Alguada Reef Lighthouse

Saturday 10 July 2010

So remote is this lighthouse tower, on a wave-swept rocky reef off the coast of Myanmar, that a google image search found no photographs of it. That remoteness, along with its beauty and its impressive height, prompts me to add this lighthouse to my must see list.

The Alguada Reef Lighthouse, Cape Negrais, on the coast of Pegu, a wood engraving from the Illustrated London News, 21 October 1865 (image size 235 × 150 mm).

The Governor-General of India visited the reef in December 1853 and wrote a memo about the need for a lighthouse:

Passing down the coast of Arracan we found the weather so fine as to admit of our passing close to the Alguada Reef.

This dangerous and dreaded line of rocks lies to the southward of Cape Negrais, at about ten miles below Diamond Island. It is very low, extends for probably a mile in length, and renders a divergence from the direct course between Calcutta and the Irrawaddy so necessary in common prudence, as to cause the loss of usually half a day in the passage. The Rear Admiral, before he left the station, urged upon the Government the expediency of erecting a Light House upon the reef, and the Government promised that the practicability of doing so should be examined as soon as an Officer could be spared for that purpose.

To-day I landed upon the reef. I found it composed of sandstone, laid by nature in parallel lines, and thrust up on edge with an inclination to the eastward, like all the rock and cliffs upon this eastern portion of the Bay of Bengal. It is covered with oyster and shell fish, and bears no appearance of vegetation, nor is there the smallest quantity of earth or even sand upon it.

Time did not admit of walking over the whole reef, but even close to the spot where we landed, there was a broad and comparatively level space of not less than twenty-five yards, which would give ample room for the foundation of any building that might be required. It is my impression that, if a site were selected towards the northern end of the main reef, where an outer reef protects it towards the East, and where the roll of the sea in the S. W. Monsoon will partly expend itself on the southern portion of the reef before it reaches the site, a Light House, either of stone or of iron, might be erected without any great difficulty or cost.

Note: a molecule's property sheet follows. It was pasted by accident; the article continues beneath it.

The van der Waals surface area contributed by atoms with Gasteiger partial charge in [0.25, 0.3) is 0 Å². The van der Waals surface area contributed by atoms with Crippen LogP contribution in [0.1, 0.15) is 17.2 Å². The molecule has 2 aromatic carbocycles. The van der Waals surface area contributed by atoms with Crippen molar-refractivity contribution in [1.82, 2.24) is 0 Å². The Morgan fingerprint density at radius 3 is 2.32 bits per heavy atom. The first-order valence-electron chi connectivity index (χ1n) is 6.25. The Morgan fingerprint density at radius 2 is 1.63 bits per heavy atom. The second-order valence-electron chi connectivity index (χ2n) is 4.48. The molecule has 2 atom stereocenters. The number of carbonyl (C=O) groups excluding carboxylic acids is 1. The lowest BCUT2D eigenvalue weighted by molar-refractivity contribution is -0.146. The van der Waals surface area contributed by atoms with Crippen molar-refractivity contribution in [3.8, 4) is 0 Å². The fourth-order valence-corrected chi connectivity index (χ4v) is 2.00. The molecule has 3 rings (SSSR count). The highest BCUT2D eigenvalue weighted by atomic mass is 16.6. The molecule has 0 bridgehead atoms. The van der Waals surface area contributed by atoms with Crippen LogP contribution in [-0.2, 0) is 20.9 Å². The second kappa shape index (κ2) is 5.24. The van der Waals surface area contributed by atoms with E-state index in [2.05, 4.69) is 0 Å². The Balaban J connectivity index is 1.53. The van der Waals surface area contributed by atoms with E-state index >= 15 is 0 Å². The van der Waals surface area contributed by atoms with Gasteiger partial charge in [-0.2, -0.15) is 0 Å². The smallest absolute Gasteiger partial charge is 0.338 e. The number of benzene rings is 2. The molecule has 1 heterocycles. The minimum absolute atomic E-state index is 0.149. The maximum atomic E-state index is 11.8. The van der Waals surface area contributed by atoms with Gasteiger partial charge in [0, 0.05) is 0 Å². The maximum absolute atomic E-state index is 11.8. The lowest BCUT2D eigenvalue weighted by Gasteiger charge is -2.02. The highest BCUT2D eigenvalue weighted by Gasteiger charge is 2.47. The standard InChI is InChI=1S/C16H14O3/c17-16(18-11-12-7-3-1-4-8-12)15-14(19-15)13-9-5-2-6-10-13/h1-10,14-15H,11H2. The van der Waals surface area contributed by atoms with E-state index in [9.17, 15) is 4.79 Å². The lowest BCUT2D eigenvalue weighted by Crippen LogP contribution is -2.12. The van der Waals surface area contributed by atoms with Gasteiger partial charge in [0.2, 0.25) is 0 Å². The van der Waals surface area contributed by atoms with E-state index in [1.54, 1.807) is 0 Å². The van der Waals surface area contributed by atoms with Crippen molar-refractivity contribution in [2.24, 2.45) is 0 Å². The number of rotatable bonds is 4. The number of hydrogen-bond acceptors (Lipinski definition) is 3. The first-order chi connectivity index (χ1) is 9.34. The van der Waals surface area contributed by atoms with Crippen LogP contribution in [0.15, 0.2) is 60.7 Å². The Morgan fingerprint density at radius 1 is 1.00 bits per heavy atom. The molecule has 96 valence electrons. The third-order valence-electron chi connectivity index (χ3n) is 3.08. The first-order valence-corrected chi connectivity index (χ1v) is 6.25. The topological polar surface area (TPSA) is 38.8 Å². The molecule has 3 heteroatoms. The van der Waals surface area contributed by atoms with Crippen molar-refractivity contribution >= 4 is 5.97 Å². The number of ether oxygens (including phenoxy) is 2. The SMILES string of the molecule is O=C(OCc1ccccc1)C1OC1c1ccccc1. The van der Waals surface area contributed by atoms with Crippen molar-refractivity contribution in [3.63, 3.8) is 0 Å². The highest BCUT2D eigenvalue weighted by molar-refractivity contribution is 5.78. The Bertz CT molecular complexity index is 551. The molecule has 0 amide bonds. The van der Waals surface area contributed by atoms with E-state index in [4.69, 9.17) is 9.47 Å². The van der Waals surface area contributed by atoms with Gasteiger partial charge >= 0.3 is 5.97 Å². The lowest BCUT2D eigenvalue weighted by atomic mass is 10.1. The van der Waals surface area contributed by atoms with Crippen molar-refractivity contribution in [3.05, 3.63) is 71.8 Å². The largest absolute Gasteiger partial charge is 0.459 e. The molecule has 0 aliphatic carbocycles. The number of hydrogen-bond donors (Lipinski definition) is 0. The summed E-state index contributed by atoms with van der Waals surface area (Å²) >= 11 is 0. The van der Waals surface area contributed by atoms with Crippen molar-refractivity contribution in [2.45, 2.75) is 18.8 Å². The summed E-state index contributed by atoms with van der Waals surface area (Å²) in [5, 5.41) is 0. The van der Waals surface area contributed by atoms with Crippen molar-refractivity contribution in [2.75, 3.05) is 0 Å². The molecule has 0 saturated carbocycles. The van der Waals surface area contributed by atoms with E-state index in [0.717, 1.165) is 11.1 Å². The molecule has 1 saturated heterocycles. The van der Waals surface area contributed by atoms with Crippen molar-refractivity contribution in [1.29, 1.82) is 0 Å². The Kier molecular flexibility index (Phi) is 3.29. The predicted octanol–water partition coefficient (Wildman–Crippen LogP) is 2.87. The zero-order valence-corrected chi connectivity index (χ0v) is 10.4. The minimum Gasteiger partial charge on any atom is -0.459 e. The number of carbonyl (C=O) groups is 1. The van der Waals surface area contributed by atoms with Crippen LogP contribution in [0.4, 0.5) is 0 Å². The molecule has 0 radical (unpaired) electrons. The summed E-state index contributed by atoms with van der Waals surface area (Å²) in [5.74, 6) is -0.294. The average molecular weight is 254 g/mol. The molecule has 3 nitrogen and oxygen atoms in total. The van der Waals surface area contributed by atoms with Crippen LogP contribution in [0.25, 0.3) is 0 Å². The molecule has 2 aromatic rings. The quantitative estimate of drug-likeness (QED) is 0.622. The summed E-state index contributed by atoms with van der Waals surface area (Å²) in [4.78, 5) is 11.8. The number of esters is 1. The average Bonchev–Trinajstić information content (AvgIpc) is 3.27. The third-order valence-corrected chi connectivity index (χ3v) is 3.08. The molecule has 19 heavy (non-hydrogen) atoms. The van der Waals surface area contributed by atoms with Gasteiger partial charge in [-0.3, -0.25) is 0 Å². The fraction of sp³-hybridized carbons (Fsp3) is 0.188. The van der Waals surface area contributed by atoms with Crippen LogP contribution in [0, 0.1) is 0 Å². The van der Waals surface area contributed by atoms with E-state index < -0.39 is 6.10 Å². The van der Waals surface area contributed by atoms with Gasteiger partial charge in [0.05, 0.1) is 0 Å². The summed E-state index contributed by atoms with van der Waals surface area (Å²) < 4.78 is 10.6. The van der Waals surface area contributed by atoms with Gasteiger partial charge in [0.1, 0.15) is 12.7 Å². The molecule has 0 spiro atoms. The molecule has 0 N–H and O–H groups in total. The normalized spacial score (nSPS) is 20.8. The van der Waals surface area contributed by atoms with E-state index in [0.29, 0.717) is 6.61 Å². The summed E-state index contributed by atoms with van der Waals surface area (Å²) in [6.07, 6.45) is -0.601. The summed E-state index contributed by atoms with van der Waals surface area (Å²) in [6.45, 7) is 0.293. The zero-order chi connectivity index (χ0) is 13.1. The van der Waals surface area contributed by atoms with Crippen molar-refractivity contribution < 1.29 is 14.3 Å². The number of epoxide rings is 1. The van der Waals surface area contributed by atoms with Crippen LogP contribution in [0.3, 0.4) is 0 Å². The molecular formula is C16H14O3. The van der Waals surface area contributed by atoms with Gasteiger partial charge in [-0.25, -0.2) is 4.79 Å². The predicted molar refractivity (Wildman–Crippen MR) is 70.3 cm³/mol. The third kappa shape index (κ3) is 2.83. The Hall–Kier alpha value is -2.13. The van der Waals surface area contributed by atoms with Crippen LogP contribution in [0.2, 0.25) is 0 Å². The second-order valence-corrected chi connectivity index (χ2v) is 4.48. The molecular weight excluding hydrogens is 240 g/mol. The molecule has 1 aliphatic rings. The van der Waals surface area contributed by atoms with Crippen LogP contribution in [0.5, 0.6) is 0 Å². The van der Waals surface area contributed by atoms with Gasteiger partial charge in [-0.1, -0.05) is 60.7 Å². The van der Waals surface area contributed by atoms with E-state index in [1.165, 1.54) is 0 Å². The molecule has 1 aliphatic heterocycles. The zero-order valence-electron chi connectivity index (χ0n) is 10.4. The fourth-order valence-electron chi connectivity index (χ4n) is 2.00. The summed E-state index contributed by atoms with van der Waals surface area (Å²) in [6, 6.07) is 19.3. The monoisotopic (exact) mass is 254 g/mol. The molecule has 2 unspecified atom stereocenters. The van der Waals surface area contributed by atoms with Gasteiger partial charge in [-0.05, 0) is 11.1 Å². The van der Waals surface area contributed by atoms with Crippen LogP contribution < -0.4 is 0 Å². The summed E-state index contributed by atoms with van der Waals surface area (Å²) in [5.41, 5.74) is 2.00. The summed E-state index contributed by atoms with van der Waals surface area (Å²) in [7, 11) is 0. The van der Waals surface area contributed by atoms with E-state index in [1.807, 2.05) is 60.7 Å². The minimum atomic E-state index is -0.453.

The Most Noble Marquis of Dalhousie underestimated the cost (over £100,000 by the time it was finished) and the degree of difficulty. An article in the journal Engineering reported in 1866:

There were many difficulties attending the erection of this edifice. In the first place, the works could only be carried on during the north-east monsoon, or from about the middle of November to the end of April, the force of the sea and violence of the waves during the south-west monsoon being such as entirely to prevent any work on the reef during their prevalence; consequently, at the end of each working season, all tools and temporary barracks erected for the shelter of the workpeople had to be removed. Besides this, the distance from which all materials and workpeople had to be collected caused no small hindrance to the speedy prosecution of the works. On several occasions, also, even during the working seasons, the men had to leave the reef in the event of a severe storm.

The granite for the erection of the lighthouse was obtained partly from Callagouk, on the Tenasserim coast, a distance of over 200 miles, and partly from the Pulo Obin quarries, at Singapoor, 1200 miles from the reef. The labourers employed on the works were principally convicts from Moulmein, the quarrymen and masons were obtained from Hong Kong, and all the necessary machinery and tools from England. A depot was established on Diamond Harbour, 4½ miles off, for stores and materials, and barracks were erected there for the workpeople during the progress of the works. A signal tower, furnished with a telescope, signal mast, and a small reflector lamp, served to point out the course for boats coming from the reef, in the event of their being overtaken by night before leaving the lighthouse.

I am grateful to the Google books people for digitising a copy of Selections from the records of the Government of India (Public Works Department): No XXV: selection of papers regarding the construction of a light house on the Alguada Reef, published in Calcutta in 1858, but annoyed that they failed to scan the fold-out drawings in the back of the book.

A detail of the Illustrated London News engraving, showing what I guess is the timber barracks which had to be dismantled at the end of each working season to save it from being swept away in the monsoon.

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